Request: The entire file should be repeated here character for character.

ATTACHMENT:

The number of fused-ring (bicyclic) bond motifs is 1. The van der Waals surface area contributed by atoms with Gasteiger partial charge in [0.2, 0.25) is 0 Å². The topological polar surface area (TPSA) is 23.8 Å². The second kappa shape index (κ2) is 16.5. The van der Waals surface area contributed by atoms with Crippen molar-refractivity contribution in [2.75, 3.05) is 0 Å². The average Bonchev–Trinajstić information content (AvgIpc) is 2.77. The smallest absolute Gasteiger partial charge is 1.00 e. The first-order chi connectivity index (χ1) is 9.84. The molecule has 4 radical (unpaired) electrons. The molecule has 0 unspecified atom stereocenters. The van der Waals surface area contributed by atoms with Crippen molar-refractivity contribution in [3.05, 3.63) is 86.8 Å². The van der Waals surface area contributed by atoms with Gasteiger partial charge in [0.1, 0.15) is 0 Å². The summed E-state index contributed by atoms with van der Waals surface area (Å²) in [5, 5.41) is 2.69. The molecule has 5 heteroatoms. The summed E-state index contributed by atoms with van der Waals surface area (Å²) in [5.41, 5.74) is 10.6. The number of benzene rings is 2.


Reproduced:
The number of fused-ring (bicyclic) bond motifs is 1. The van der Waals surface area contributed by atoms with Gasteiger partial charge in [0.2, 0.25) is 0 Å². The topological polar surface area (TPSA) is 23.8 Å². The second kappa shape index (κ2) is 16.5. The van der Waals surface area contributed by atoms with Crippen molar-refractivity contribution in [2.75, 3.05) is 0 Å². The average Bonchev–Trinajstić information content (AvgIpc) is 2.77. The smallest absolute Gasteiger partial charge is 1.00 e. The first-order chi connectivity index (χ1) is 9.84. The molecule has 4 radical (unpaired) electrons. The molecule has 0 unspecified atom stereocenters. The van der Waals surface area contributed by atoms with Crippen molar-refractivity contribution in [3.05, 3.63) is 86.8 Å². The van der Waals surface area contributed by atoms with Gasteiger partial charge in [0.1, 0.15) is 0 Å². The summed E-state index contributed by atoms with van der Waals surface area (Å²) in [5, 5.41) is 2.69. The molecule has 5 heteroatoms. The summed E-state index contributed by atoms with van der Waals surface area (Å²) in [5.41, 5.74) is 10.6. The number of benzene rings is 2.